Preaching of the Pentecostal Gospel Summary

  • Last updated on November 11, 2022

Saint Peter’s sermon at the Jewish festival of Pentecost, fifty days after Passover, marked the initiation of the Christian faith persisting beyond the teachings and charisma of Jesus himself.

Summary of Event

Pentecost is a Jewish festival that takes place fifty days after the second day of the Passover. To Christians, Easter is the festival of the Resurrection of Jesus Christ that turned the disappointment of the Apostles into faith, while Pentecost recalls the moment in the early Church when the Holy Spirit was poured out on the Apostles so that the proclamation of Jesus as Lord and Messiah could begin. Peter, Saint John the Apostle Paul, Saint

According to Acts 2:17-21, Peter’s sermon at Pentecost included the citation of Joel 2:28-32, a reference that showed clearly that the outpouring of the Holy Spirit was regarded as marking the arrival of the “last things.” The Church consisted of the “end-time” people of God, the final true inheritors of all that God had promised to his people. This inheritance was given to those who faithfully believed that the life, death, and Resurrection of Jesus took place according to God’s plan as announced by his prophets in the Old Testament. Admittedly Jesus’ death at the hands of the very people who were listening to Peter’s sermon was a shocking evil, but God had set it right by raising Jesus from the dead. The Resurrection showed that God had appointed Jesus as Lord and Messiah, the same one who was now ruling as the Lord at the right hand of God. In the name of Jesus, people were called to repentance and salvation.

Such was the substance of the Pentecostal Gospel, according to the words of Peter as recorded in Acts 2:14-40. Throughout Acts, especially in 2:9-11, Luke makes it clear that this message of good tidings was intended for all people when he recounts, according to a zodiacal list, the different peoples of the world who were present to hear the first inspired utterances of the Apostles.

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The history of the primitive Church is dark. Uncertainties are caused by the character of the sources: the epistles of Saint Paul and the book of Acts. Paul’s letters are the oldest books of the New Testament, the earliest dating from about 51 c.e., but his interests are not historical. Written to meet specific situations in various early Christian congregations, his letters present few details about the early history of these assemblies. Acts is a source of value, though it is also fragmentary. The apostle Luke is chiefly concerned with tracing the geographic expansion of the Church from Jerusalem throughout Palestine and with following the career of Paul as he proselytized in the eastern Mediterranean area. Luke is interested in presenting the primitive Church as a model for later church living, and he supplies surprisingly little information about Paul’s teaching. Instead, he portrays a common life, a common doctrine, and a common worship unencumbered with details, so that the readers of his own day could imitate the early ideal period. The spirit of the Apostolic age is the standard that Luke would like to see adopted in the life of the Church in the last quarter of the first century c.e.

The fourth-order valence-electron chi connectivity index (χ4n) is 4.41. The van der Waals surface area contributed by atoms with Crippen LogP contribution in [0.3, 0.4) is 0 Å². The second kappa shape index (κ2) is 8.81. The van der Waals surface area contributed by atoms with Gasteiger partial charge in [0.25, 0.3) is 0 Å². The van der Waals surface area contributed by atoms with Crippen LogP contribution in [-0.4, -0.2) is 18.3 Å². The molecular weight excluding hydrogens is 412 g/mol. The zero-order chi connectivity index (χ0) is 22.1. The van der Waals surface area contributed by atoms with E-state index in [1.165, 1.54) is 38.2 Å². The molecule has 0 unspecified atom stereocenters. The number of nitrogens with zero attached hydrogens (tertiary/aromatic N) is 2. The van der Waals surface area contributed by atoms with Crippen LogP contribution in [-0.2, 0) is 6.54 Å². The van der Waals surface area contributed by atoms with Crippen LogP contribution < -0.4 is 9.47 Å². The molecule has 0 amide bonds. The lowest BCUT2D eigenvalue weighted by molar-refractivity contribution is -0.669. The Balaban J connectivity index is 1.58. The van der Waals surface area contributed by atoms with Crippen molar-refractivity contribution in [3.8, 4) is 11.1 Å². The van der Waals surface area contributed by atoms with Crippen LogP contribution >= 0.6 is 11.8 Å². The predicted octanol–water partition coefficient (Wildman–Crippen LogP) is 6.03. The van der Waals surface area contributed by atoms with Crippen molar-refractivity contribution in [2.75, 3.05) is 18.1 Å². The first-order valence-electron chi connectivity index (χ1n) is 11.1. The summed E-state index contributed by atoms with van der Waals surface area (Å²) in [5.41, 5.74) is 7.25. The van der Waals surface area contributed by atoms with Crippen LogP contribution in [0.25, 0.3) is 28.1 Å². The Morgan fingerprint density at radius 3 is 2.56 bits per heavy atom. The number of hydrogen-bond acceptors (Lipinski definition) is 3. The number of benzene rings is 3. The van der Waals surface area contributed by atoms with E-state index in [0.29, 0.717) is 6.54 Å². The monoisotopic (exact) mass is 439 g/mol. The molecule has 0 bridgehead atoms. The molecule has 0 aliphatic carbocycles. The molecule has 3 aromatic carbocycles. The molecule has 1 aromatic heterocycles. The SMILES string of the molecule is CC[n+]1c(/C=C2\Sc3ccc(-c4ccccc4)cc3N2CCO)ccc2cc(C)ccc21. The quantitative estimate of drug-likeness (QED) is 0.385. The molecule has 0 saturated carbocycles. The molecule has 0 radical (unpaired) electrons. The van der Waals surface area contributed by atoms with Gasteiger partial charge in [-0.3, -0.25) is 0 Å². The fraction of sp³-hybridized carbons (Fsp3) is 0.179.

Saint Paul, an early Church leader, preaches to an assembly in Athens.

(F. R. Niglutsch)

Considering the paucity and limitations of early source material, it is not surprising that little is known of the original foundation even of so important a church as that of Antioch in Syria. It can be determined from Acts 11:19-20, 28 and the probable date of Paul’s conversion that Christians were in the city within three years after the first Christian Pentecost. This city was the place where regular and organized evangelization of non-Jews first took place, and it came to be the center of missionary activity throughout the Greco-Roman world. Paul was its outstanding missionary, although the see was later regarded as Petrine. Apparently the Alexandrian church was also founded before 50 c.e., though again details are missing. Some scholars profess to see evidence for the existence of Christians at Alexandria in the description of the Jewish community contained in the letter to the Alexandrians written by the emperor Claudius in 41 c.e. The capital city of Rome certainly had a Christian community by 49 c.e., even though the names of its founders have been lost.